If I had not loved every minute, and if I didn’t feel I was always riding the crest of the tallest wave, then I might have wanted to step away.

But that wasn’t the case. I lived my psychology passion all those years; it is still one of my greatest joys. I just experience it now in new ways. And I still want to share with you.

Reducing Stress–Mindfulness Meditation

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Reduce Stress and Leave Unwanted Thoughts Behind.

Mindfulness cultivates a mind-body connection, as well as knowledge about how unconscious thoughts, feelings, and behaviors can undermine emotional, physical, and spiritual health. It helps you to center on the present moment, reducing stress and leaving unwanted thoughts and damaging worries behind.

Mindfulness is popular in programs that teach stress reduction and has a wide appeal among health care practitioners who advocate Mind-Body Health.

Finding its roots in Eastern religions, Mindfulness was popularized by Dr. Jon Kabot-Zinn in his stress reduction program at the University of Massachusetts Medical Center in the late 1970′s. The practice is a meditation technique that can be broadened to stop intrusive thinking and to bring thoughts back when they “run away.”

Stop the “Thought Merry-Go-Round”

Most of us have had unwanted thoughts intruding on the day and keeping sleep at bay. Mindfulness is a way to restructure the brain, so old patterns can be dislodged and replaced with more adaptive ways of thinking.

Neuroscience and brain imaging labs are showing that brain changes occur with meditation and with cognitively training the brain. The plasticity of the brain is well accepted in neurological research. In a discussion about compassion leading to physical brain changes, Howard Cutler, M.D. states “the brain’s plasticity allows recruiting new nerve cells and changing neural connections (“The Art of Happiness”, p.45).

Learning and practicing Mindfulness as a commitment requires some effort. For an introduction and guidance, check out Elisha Goldstein, Ph.D.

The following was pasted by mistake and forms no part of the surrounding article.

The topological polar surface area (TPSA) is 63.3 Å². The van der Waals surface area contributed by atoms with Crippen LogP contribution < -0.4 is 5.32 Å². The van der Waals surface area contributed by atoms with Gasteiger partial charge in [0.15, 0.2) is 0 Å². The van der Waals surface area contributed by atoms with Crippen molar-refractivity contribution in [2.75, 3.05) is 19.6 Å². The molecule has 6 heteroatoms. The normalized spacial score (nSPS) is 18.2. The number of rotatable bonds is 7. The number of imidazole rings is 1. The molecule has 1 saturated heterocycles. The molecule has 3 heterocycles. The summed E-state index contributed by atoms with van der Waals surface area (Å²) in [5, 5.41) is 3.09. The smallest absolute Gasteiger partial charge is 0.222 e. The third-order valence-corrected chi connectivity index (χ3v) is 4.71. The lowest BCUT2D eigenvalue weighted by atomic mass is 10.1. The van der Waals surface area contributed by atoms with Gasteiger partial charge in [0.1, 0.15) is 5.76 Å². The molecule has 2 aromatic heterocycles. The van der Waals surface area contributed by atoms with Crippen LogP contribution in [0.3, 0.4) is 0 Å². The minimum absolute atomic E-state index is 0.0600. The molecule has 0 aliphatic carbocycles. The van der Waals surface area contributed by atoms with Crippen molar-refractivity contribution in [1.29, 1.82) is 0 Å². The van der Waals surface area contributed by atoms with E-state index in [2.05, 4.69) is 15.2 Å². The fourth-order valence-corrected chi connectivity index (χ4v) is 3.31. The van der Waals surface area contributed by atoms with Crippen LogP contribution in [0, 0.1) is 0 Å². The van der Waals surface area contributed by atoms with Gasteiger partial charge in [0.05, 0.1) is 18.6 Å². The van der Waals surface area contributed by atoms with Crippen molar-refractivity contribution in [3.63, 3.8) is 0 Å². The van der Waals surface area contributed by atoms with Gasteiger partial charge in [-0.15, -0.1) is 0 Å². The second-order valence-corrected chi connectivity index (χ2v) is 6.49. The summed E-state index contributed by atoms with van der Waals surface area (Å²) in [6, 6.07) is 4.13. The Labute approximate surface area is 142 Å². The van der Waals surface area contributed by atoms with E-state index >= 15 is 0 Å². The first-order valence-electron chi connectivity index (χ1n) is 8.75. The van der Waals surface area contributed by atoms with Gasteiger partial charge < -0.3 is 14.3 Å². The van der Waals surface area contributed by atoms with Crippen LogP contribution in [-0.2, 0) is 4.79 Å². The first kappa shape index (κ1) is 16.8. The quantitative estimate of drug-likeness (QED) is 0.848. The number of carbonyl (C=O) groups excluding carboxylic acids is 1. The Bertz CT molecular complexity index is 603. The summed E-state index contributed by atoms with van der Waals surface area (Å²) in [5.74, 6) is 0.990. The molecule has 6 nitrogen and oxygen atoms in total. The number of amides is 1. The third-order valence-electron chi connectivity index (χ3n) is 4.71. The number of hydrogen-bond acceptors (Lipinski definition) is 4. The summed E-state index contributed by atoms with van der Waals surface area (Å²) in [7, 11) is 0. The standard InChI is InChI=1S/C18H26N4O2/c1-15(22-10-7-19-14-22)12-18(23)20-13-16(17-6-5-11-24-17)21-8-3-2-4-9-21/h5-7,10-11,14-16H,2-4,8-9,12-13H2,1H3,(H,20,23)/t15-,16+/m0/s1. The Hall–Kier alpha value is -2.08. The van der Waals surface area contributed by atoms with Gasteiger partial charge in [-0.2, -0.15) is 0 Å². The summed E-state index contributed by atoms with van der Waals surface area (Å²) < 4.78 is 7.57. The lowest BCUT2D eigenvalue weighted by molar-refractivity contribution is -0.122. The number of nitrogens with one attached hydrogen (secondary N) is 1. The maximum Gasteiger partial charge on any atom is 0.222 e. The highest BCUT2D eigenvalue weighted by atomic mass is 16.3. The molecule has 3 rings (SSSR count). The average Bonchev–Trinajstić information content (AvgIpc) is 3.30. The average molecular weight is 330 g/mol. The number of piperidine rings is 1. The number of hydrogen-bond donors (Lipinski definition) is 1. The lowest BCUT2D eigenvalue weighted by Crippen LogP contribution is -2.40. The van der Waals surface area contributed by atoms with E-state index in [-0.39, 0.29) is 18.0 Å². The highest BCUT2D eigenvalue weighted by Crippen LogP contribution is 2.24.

Intrusive thinking ranges from severe obsessional patterns to occasional bothersome thoughts about a stressful event that has taken up residence in our heads. For severe obsessive disorder, treatment involves a psychiatric medication evaluation and intensive psychotherapy.

Worry and thought intrusions can be conquered by combining relaxation and Mindfulness to bring new perspectives, and hopefully new coping skills that really work. You need not remain a captive of your mind.

Begin, as usual, with your breath, bring your awareness to the sensations of breathing. When your mind wanders, gently bring it back to the breath sensations. Now expand your practice with suggestions by Elisha Goldstein, Ph.D.

Commitment to meditation is often difficult. However, even with daily small exercises, the mind can be trained to deal with stress more effectively, and thus begin to control the intrusive thoughts. For more information, Google rewiring the brain/neuroscience.

The least you need to know:
1. You can escape old thinking patterns by teaching the old dog (you) new tricks, like Mindfulness.
2. Don’t expect to change your distress without some work on your part.
3. Mind-Body practice helps release emotions that may have been causing the body physical stress. Much like exercise, research has shown that even meditating briefly can reap immediate benefits.

Should you decide to accept this assignment, you must
1. Engage in your own healing.
2. Take charge of and responsibility for your health by committing to practice change in your everyday behaviors.

Tips for Caregiving Communication

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Listening is the Magic Key